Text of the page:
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Deaf Awareness Week kicks off Sept. 22


September 20, 2007

Did you know that there are approximately 26 deaf students at ASU who need interpreters in every class that they take?

And that there are 20 interpreters on staff to help them? (As well as two Computer Aided Real Time staff members who provide speech-to-text services.)

Many people who work and study at ASU are not aware of the deaf students because they are largely invisible. They don’t use canes or seeing-eye dogs, and they aren’t in wheelchairs.

Those students will be acknowledged during national Deaf Awareness Week, Sept. 22-29, with events ranging from silent dinners, American Sign Language games and T-shirt sales. The entire ASU community is invited to participate in the events, said Donna Leff, a lecturer in the ASL Program at ASU.

ASU’s Deaf Awareness Week begins Saturday, Sept. 22, with Deaf Awareness Day at Fiddlesticks Family Fun Park, Tempe, from 10 a.m. to 2 p.m. Tickets are $14.

From 2 to 7 p.m. Sept. 22, there will be a silent dinner at Arizona Mills Food Court. Guests are invited to come to dinner and try to communicate without speaking aloud.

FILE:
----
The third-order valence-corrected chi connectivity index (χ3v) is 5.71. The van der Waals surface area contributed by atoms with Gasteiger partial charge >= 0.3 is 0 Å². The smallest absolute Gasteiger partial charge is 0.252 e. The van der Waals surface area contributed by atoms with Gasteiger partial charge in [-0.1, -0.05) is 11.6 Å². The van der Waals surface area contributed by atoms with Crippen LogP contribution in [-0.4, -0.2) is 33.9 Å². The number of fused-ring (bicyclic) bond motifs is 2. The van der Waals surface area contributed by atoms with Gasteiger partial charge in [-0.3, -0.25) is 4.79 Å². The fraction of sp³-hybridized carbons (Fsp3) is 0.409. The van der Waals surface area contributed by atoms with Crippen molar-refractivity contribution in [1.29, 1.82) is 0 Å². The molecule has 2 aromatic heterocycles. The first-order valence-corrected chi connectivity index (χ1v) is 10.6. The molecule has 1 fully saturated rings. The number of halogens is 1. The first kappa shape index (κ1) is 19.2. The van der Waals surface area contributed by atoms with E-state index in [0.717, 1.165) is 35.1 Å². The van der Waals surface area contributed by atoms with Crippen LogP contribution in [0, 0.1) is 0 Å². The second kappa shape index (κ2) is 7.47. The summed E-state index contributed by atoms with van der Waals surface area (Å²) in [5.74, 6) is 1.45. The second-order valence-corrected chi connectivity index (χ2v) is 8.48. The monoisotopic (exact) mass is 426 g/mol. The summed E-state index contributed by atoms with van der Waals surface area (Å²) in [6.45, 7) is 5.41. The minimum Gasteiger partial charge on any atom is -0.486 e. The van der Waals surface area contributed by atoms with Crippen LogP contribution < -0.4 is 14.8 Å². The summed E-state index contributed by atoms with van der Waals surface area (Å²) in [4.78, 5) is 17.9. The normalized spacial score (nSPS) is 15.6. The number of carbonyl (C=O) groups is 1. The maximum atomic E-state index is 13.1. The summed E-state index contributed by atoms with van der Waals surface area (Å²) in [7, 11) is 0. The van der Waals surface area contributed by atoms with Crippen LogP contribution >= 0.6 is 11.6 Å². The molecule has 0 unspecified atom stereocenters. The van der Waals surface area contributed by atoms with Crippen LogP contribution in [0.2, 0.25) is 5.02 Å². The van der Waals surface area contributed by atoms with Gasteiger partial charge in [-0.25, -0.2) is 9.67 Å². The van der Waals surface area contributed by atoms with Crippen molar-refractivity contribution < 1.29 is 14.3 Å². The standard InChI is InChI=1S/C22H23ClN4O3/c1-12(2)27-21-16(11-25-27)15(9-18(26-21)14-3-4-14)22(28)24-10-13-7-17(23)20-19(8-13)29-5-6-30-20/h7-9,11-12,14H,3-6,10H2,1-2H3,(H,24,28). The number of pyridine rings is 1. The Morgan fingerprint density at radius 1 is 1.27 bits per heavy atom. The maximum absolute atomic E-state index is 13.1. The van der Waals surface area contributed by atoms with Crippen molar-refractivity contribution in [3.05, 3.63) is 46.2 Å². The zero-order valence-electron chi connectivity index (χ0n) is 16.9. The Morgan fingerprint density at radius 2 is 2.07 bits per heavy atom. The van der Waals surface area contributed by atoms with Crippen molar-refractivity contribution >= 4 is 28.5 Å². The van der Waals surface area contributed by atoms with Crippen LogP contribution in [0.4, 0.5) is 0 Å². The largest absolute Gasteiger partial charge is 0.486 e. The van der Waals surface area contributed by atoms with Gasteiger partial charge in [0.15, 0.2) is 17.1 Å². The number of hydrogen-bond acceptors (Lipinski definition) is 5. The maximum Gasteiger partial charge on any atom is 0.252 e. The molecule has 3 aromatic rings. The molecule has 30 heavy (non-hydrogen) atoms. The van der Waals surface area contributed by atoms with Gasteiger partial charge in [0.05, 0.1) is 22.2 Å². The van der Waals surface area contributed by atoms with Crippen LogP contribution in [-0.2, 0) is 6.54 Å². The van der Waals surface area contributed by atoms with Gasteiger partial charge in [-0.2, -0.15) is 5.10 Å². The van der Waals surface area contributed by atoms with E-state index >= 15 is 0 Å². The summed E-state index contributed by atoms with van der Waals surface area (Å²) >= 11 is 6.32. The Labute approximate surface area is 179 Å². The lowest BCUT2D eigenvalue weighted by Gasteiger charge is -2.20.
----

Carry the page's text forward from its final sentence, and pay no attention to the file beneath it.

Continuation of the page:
Sunday, Sept. 23 is Deaf Awareness Day at the Arizona Diamondbacks. Watch the D-backs play Los Angeles at 1:40 p.m. at Chase Field. Tickets are $10.

On Monday, Sept. 24, there will be ASL Games at the Student Recreation complex Tennis Court from 6 to 8 p.m. This is an opportunity to learn some ASL and finger spelling, Leff said.

From 10 a.m. to 4 p.m. on Wednesday, Sept. 26, ASL cards and the new “Signing Sparky” T-shirts will be sold by the ASL Club at ASU from 10 a.m. to 4 p.m. at the ASU Bookstore, Tempe campus.

Another Silent Dinner will be held Thursday, Sept. 27, at Pitchforks in the Memorial Union, until 7 p.m., and then there will be bowling at the ASU Bowling Center from 7:30 to 9:30 p.m.

On Wednesday, Thursday and Friday, there will be a Deaf Awareness Sidewalk Sale at the ASU Bookstore on the Tempe campus, from 10 a.m. to 4 p.m.

The week will culminate with the Arizona Association of the Deaf Convention in Tucson Sept. 28-30.

Leff, who was born deaf because of medical complications with her mother, began learning to speak when she was 2. She also reads lips, but is more comfortable communicating in ASL.

She said “people know that there is a deaf community at ASU, “but they don’t know a lot about it.

“We want ASU to know that we have Deaf Awareness Week. It’s our most important week. You don’t have to learn sign language to join in the fun,” Leff said. “It’s a good learning experience for everyone.”

For more information about Deaf Awareness Week, or ASU’s four-semester ASL Program, which fulfills ASU’s foreign-language requirement, contact Leff at Sorenson Video Relay Service 1-866-327-8877 or Videophone (VP): 480-727-6084, or donna.leff@asu.edu.

Or, contact Paul Quinn. ASL coordinator, at (480) 965-9356 or Paul.Q@asu.edu.